Jay Powell has said the Federal Reserve will not become a “climate policymaker”, as he mounted a full-throated defence of the US central bank’s independence from political influence.
In a speech delivered on Tuesday, the Fed chair said the central bank must steer clear of issues outside its congressionally mandated purview and instead maintain a narrow focus on keeping consumer prices stable, fostering a healthy labour market and ensuring the safety of the country’s banking system.
“It is essential that we stick to our statutory goals and authorities, and that we resist the temptation to broaden our scope to address other important social issues of the day,” he said at a conference hosted by Sweden’s central bank.
“Without explicit congressional legislation, it would be inappropriate for us to use our monetary policy or supervisory tools to promote a greener economy or to achieve other climate-based goals.”
He added: “We are not, and will not be, a ‘climate policymaker’.”
Republican lawmakers have accused the Fed of overreaching its mandate by pledging to consider climate-related financial risks, an area in which Powell said on Tuesday the central bank had “narrow, but important, responsibilities” tied to bank supervision.
“The public reasonably expects supervisors to require that banks understand, and appropriately manage, their material risks, including the financial risks of climate change,” he added.
In a panel that followed the remarks, Mervyn King, a former governor of the Bank of England, said central bank independence was a “great responsibility and it cannot be misused by trying to creep into areas, which have not been explicitly delegated by the appropriate political process”.
“I worry that people, in the great enthusiasm for doing good, are actually putting at risk central bank independence,” he said of climate-related issues.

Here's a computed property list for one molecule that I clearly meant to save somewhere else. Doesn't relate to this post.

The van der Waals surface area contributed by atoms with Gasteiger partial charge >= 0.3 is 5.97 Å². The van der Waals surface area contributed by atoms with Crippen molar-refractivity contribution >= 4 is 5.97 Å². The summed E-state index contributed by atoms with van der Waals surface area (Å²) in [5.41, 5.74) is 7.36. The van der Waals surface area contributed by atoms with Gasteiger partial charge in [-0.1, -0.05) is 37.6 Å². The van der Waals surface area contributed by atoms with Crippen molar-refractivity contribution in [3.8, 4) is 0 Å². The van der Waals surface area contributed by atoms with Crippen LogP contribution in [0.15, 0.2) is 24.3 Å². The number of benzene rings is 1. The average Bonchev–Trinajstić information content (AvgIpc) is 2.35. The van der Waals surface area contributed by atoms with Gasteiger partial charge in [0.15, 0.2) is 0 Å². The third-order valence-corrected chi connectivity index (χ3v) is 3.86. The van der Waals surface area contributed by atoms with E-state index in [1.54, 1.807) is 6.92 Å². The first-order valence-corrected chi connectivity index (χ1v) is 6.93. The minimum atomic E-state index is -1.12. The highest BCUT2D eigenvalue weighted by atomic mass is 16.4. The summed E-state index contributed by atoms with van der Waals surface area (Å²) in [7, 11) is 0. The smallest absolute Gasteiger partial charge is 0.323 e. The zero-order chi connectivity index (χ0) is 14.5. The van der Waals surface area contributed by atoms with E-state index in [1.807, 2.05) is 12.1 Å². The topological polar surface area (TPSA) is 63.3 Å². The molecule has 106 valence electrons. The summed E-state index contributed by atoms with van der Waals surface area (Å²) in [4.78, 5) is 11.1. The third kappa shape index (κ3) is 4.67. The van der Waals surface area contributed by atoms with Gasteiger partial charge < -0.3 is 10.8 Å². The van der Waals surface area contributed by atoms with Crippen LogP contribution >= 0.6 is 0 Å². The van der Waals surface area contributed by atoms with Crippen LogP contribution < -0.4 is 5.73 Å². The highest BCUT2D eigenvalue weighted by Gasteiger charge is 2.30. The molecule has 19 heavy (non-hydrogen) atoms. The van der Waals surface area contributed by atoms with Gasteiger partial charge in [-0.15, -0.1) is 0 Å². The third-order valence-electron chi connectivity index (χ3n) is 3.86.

Republican senators last year blocked the appointment of Sarah Bloom Raskin, Joe Biden’s pick to lead bank oversight at the Fed, after taking issue with her calls for regulators to more proactively address financial risks related to climate change.
Several other major central banks have advocated for expanding their remit to include policing of climate risks. Mark Carney, another former governor of the BoE, has been the leading supporter of such a shift.
Powell on Tuesday said central bank independence was particularly important if the Fed was to succeed in its battle to tame inflation, which is still running at multi-decade highs.
“Restoring price stability when inflation is high can require measures that are not popular in the short term as we raise interest rates to slow the economy,” he said. “The absence of direct political control over our decisions allows us to take these necessary measures without considering short-term political factors.”
Since March, the Fed has raised its benchmark rate from near-zero to just under 4.5 per cent and plans to further squeeze the economy this year. In separate remarks on Tuesday, Fed governor Michelle Bowman said the central bank still has “a lot more work to do” in terms of tightening. She added that the size of the forthcoming rate increases and the eventual stopping point will depend on the data.
“I will be looking for compelling signs that inflation has peaked and for more consistent indications that inflation is on a downward path,” she said at the event hosted by the Florida Bankers Association.
Democratic lawmakers have already called on the central bank to back off of its tightening plans, warning of unnecessary economic pain and excessive job losses.
“The tools that we have work and I think there’s nothing wrong with our mandates,” Powell told the panel.
Speaking at the same event in Stockholm, European Central Bank executive board member Isabel Schnabel said monetary policymakers should press ahead with interest rate rises to fight inflation despite the risk that higher borrowing costs could derail global environmental efforts.
“The green transition would not thrive in a high-inflation environment. Price stability is a precondition for the sustainable transformation of our economy,” Schnabel said at the event in Stockholm on Tuesday.
Schnabel’s view aligns with the consensus among central bankers that it is up to governments to drive the transition to cleaner energy, while monetary policymakers should focus on their core task of fighting inflation. She pointed to a “persistent build-up of underlying price pressures” despite the unexpectedly sharp fall in headline eurozone inflation as energy prices subsided.
But Schnabel said the ECB needed to act faster to bring its own investments and lending operations in line with the objectives of the Paris agreement and achieve carbon neutrality by 2050.
The ECB had aimed to make its holdings of corporate bonds more climate-friendly by putting more weight on climate-related criteria when it made new purchases. However because it has stopped increasing its net bond holdings, this policy has “lost much of its punch”, Schnabel added.
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